A new ambient - Page 2

Brock Van Wey brings fresh atmosphere to the genre with White Clouds Go On and On
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Van Wey: dreamily unsettling

That's a lot of millions.

SFBG What I'm struck by on a track such as "Forever a Stranger" is the amount of teeming chaos within the seeming calm of your sound.

BVW "Forever a Stranger" definitely has more of a feeling of chaos (while still remaining somewhat calm) in comparison to the others on the album. It was only natural, as it's all about that feeling of always being on the outside, and being a stranger no matter where you are — a stranger in your own life. The knowledge that no matter who you're with or where you are, you are in fact alone in the world. For me anyway, it's not only a thought that I struggle with on a daily basis, but it brings up a tempest of different emotions — hence the teeming chaos, I guess. It seems like so many people around me feel so natural in being a person among others, and part of this world of ours that requires us to all interact with other people and be social animals, while in my own head, it's a great struggle. Some days I could care less and am happy being how I am, but some days I'd be lying if I said I didn't just wish I could be like everyone else — or at least, how they appear to be.

SFBG "A Gentle Hand to Hold" might be my favorite track on White Clouds — it's certainly the most hypnotic or even in some ways hallucinatory track. Do you aim for those qualities — meditative and transportive ones — in a compositions' combo of repetition and slow transformation? Can you tell me a bit about the genesis of that song?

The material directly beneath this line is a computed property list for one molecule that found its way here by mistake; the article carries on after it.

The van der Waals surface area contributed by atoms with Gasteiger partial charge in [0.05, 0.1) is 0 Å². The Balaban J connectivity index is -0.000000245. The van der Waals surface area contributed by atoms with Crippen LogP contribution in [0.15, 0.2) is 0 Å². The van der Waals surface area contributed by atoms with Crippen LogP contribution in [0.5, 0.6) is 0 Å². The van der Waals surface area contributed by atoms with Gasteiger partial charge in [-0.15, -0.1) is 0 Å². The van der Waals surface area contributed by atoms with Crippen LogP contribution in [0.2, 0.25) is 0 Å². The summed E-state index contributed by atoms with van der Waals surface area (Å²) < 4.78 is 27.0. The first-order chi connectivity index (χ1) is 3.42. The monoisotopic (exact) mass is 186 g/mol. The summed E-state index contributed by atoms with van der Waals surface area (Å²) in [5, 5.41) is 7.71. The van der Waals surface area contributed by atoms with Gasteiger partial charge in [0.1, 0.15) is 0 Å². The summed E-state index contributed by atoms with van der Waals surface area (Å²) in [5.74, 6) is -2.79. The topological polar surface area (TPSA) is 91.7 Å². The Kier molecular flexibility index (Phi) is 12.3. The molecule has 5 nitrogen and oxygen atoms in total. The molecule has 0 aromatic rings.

BVW Those qualities you mentioned are my trademark, at least in the ambient I make (which nowadays is pretty much all I make). While many of my tracks may seem like they're not doing all that much on the surface, if you listen closely, you will find layers of slowly but constantly transforming elements that ebb and flow, which is what gives it that hypnotic or even hallucinatory effect.

SFBG What dictates or influences the length of a track, here and in your other recordings?

BVW There isn't anything that dictates the length of a track per se, but in my case, they are almost always very long. For me, while a track is one part of the whole story, it is its own whole part in its own right, and needs to be treated as such. It has its own story to tell and its own journey, and to me, that story should be told, and that journey taken, to its completion.

Frankly, it drives me nuts when I'm really starting to get into the story of a track, and where it's taking me, only to have it fade to silence after 3 minutes. If I love what something has to say or how something sounds, I want to get lost in it, not have it flit away in a matter of moments. I can't say it's wrong, because everyone has their own way of doing things, and whichever way the artist wants to do it is right, really. But for me, that's just not the way I work, nor could I ever. Even back when I DJed, people used to complain that I always played the whole song before mixing out just at the end. Why wouldn't I? The song was made that length for a reason. And I want to hear all of what it has to say.

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